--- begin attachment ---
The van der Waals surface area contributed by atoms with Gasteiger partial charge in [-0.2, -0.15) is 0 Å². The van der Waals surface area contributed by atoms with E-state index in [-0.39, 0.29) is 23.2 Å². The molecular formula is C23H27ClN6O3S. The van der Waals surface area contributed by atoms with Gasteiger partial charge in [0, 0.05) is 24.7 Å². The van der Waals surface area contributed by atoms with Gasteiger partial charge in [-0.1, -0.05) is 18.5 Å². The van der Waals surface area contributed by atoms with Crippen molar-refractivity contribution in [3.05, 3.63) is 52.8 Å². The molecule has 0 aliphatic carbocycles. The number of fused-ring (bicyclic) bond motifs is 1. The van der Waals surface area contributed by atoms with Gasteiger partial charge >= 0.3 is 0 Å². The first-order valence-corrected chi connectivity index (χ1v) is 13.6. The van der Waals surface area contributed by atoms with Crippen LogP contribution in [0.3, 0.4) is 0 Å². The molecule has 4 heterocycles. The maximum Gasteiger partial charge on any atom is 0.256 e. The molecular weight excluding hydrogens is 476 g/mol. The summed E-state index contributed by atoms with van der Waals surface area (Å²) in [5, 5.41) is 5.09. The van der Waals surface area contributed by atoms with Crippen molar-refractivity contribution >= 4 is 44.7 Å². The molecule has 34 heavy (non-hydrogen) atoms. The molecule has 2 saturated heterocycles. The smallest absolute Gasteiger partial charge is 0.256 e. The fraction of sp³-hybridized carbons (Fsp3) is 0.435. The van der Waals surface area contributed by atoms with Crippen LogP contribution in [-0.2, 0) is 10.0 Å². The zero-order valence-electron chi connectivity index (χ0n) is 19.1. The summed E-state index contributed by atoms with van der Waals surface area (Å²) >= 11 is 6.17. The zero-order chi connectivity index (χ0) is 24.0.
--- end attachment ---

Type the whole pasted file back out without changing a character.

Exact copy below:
The van der Waals surface area contributed by atoms with Gasteiger partial charge in [-0.2, -0.15) is 0 Å². The van der Waals surface area contributed by atoms with E-state index in [-0.39, 0.29) is 23.2 Å². The molecular formula is C23H27ClN6O3S. The van der Waals surface area contributed by atoms with Gasteiger partial charge in [0, 0.05) is 24.7 Å². The van der Waals surface area contributed by atoms with Gasteiger partial charge in [-0.1, -0.05) is 18.5 Å². The van der Waals surface area contributed by atoms with Crippen molar-refractivity contribution in [3.05, 3.63) is 52.8 Å². The molecule has 0 aliphatic carbocycles. The number of fused-ring (bicyclic) bond motifs is 1. The van der Waals surface area contributed by atoms with Gasteiger partial charge >= 0.3 is 0 Å². The first-order valence-corrected chi connectivity index (χ1v) is 13.6. The van der Waals surface area contributed by atoms with Crippen LogP contribution in [0.3, 0.4) is 0 Å². The molecule has 4 heterocycles. The maximum Gasteiger partial charge on any atom is 0.256 e. The molecular weight excluding hydrogens is 476 g/mol. The summed E-state index contributed by atoms with van der Waals surface area (Å²) in [5, 5.41) is 5.09. The van der Waals surface area contributed by atoms with Crippen molar-refractivity contribution >= 4 is 44.7 Å². The molecule has 34 heavy (non-hydrogen) atoms. The molecule has 2 saturated heterocycles. The smallest absolute Gasteiger partial charge is 0.256 e. The fraction of sp³-hybridized carbons (Fsp3) is 0.435. The van der Waals surface area contributed by atoms with Crippen LogP contribution in [-0.2, 0) is 10.0 Å². The zero-order valence-electron chi connectivity index (χ0n) is 19.1. The summed E-state index contributed by atoms with van der Waals surface area (Å²) >= 11 is 6.17. The zero-order chi connectivity index (χ0) is 24.0.